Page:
Rio de Janeiro
``Rio is a beach resort with 7 million inhabitants, of which 100,000 are tempted to go to the beach instead of work when the weather is good,'' said my guide, Ren'ee. When you go from one side of this city to the other -- driving in the carefree Rio style that assumes two objects can be in one place simultaneously -- you spend a lot of time whipping past these beaches. They go on and on: Copacabana, Ipanema, Leblon -- wide, with nice sand, no pebbles, and pleasant views of small green islands.
At one end of this long stretch is Pao de A'ucar (Sugarloaf), a mountain that looks like a loaf of green Italian bread standing on end. It gives the beach a ``Lost Horizons'' look, high-rises across the boulevard notwithstanding.
Copacabana was once considered very glamorous. It was the Monte Carlo of the Southern Hemisphere until 1945, when gambling was permanently banned. Today the ``in'' spot for sunning and shopping is Ipanema.
On weekdays the beaches are almost empty. But on weekends the natives, called ``Cariocas'' (a word pronounced with great pride, lingering affectionately on the ``o''), are out in force. Everyone is tan; everyone who looks good in one is wearing a tanga, a skimpy backless bikini that originated here. Some sun-lovers lie on the sand, but most people stand, walking about just above the waterline. Obviously, the main activity of this beach is to see and be seen.
According to Ren'ee, the place to relax after your day at the beach is the Garota do Ipanema caf'e off the Rua Vinicus de Mascus, a popular spot for local intellectuals and belles. Well-known landmarks
One of the most famous landmarks in Rio is the Cordovaco statue of Jesus, perched on an impossible pinnacle and visible from anywhere in the city. I liked it better from a distance where it looks gracious and welcoming. Up close, you find it surrounded by souvenir stands and mobs of people milling around taking pictures. You do get a good view of the city, but it's not as spectacular as the view from Sugarloaf.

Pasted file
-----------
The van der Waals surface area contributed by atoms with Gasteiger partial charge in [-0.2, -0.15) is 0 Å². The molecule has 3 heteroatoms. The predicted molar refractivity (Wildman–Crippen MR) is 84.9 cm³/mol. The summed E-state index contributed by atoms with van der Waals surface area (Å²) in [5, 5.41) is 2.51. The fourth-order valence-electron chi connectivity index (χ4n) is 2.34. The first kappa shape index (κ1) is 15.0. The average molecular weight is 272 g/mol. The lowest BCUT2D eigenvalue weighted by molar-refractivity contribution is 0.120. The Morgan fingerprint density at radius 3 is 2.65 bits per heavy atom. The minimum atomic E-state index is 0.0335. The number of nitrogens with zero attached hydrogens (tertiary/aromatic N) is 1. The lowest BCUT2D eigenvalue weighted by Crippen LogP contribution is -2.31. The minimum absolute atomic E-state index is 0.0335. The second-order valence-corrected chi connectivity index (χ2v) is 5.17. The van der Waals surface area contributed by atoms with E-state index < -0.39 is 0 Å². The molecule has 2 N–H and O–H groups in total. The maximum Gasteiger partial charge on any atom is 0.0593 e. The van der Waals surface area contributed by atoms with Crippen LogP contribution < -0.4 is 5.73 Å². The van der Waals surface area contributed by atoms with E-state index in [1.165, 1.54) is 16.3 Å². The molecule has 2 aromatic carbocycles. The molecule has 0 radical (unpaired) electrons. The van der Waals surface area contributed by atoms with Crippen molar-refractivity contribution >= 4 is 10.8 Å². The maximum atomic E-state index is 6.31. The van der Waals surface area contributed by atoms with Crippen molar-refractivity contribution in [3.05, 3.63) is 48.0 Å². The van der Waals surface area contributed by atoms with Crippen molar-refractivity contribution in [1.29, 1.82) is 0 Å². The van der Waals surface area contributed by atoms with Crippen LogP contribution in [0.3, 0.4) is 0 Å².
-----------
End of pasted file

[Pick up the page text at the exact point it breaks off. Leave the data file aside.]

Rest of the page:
Sugarloaf has two levels, both accessible only by cable car. The first level, nicely landscaped with hibiscus and banana palms, was once the location of the favela (squatters' settlement) where the movie ``Black Orpheus'' was filmed. The favela was torn down so that the area could be developed into a tourist attraction. Another cable car takes you up to the top of Sugarloaf. No one has ever lived up there; even a Carioca favela dweller would draw the line at its sheer slope.
Looking down, you can see the anatomy of Rio. The green hills that press the city toward the sea are steep and strangely shaped. The surrounding blue water is full of jagged little islands.
In the valleys are the high-rises. The adjoining hills, less sheer, are covered with the homemade shacks of the favelas. In most cities you visit, you never see the slums, but in Rio you can't miss them, because they hover reproachfully just above the tops of the main buildings. Streetlights in a favela wander up stairs and wind along muddy pathways, so in the evening they twinkle like stars in the night sky. Entertainment
One evening Ren'ee and I went back up Pao de A'ucar to see a performance by Beja Flor, one of the most famous of the samba schools and a many-time Rio Carnival winner. It came in second this year.
Each favela boasts its own samba school; it's a kind of social club where rehearsals for the annual carnival competition (held each February) take place. Starting in October and November, you can go to certain samba schools on a Saturday night to watch the rehearsals (ask your hotel concierge about this).
I love the African beat of the Beja Flor drummers. Many Brazilian bands are virtually all drummers; seven or so competing with one guitar player is not unusual.
And the dancers are wonderful: Women in huge silver hoop skirts, and wearing silver crowns with white feathers foaming about their shoulders, whirl and whirl steadily, while their partners, also in crowns and white knee breeches, do a sort of kicking prance beside them.
But the audience-participation section is long and embarrassing, and I was a little startled by the appearance of a troop of tall narrow mulatas (combining black, Latin, and white blood) who did an energetic samba wearing only the occasional (very occasional) silver bead or spangle.